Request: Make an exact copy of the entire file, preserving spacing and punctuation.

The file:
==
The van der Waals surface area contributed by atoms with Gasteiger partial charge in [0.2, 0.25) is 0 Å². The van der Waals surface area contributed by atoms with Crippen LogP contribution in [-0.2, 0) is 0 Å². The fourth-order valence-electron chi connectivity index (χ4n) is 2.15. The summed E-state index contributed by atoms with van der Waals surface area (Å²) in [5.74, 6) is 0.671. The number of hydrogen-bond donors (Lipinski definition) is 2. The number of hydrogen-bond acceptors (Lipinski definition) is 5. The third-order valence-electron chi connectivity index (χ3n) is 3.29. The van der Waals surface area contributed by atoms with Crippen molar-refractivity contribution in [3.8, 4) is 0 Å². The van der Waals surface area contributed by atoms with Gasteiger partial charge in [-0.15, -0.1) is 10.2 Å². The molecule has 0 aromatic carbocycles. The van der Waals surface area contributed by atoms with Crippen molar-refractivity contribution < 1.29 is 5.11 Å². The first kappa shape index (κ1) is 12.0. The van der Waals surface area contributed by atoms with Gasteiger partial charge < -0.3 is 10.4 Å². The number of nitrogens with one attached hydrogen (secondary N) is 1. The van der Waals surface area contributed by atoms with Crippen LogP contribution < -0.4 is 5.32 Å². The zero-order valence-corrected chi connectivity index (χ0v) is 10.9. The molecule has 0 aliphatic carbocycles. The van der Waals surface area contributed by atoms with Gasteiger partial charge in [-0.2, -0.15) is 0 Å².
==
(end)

The van der Waals surface area contributed by atoms with Gasteiger partial charge in [0.2, 0.25) is 0 Å². The van der Waals surface area contributed by atoms with Crippen LogP contribution in [-0.2, 0) is 0 Å². The fourth-order valence-electron chi connectivity index (χ4n) is 2.15. The summed E-state index contributed by atoms with van der Waals surface area (Å²) in [5.74, 6) is 0.671. The number of hydrogen-bond donors (Lipinski definition) is 2. The number of hydrogen-bond acceptors (Lipinski definition) is 5. The third-order valence-electron chi connectivity index (χ3n) is 3.29. The van der Waals surface area contributed by atoms with Crippen molar-refractivity contribution in [3.8, 4) is 0 Å². The van der Waals surface area contributed by atoms with Gasteiger partial charge in [-0.15, -0.1) is 10.2 Å². The molecule has 0 aromatic carbocycles. The van der Waals surface area contributed by atoms with Crippen molar-refractivity contribution < 1.29 is 5.11 Å². The first kappa shape index (κ1) is 12.0. The van der Waals surface area contributed by atoms with Gasteiger partial charge < -0.3 is 10.4 Å². The number of nitrogens with one attached hydrogen (secondary N) is 1. The van der Waals surface area contributed by atoms with Crippen LogP contribution < -0.4 is 5.32 Å². The zero-order valence-corrected chi connectivity index (χ0v) is 10.9. The molecule has 0 aliphatic carbocycles. The van der Waals surface area contributed by atoms with Gasteiger partial charge in [-0.2, -0.15) is 0 Å².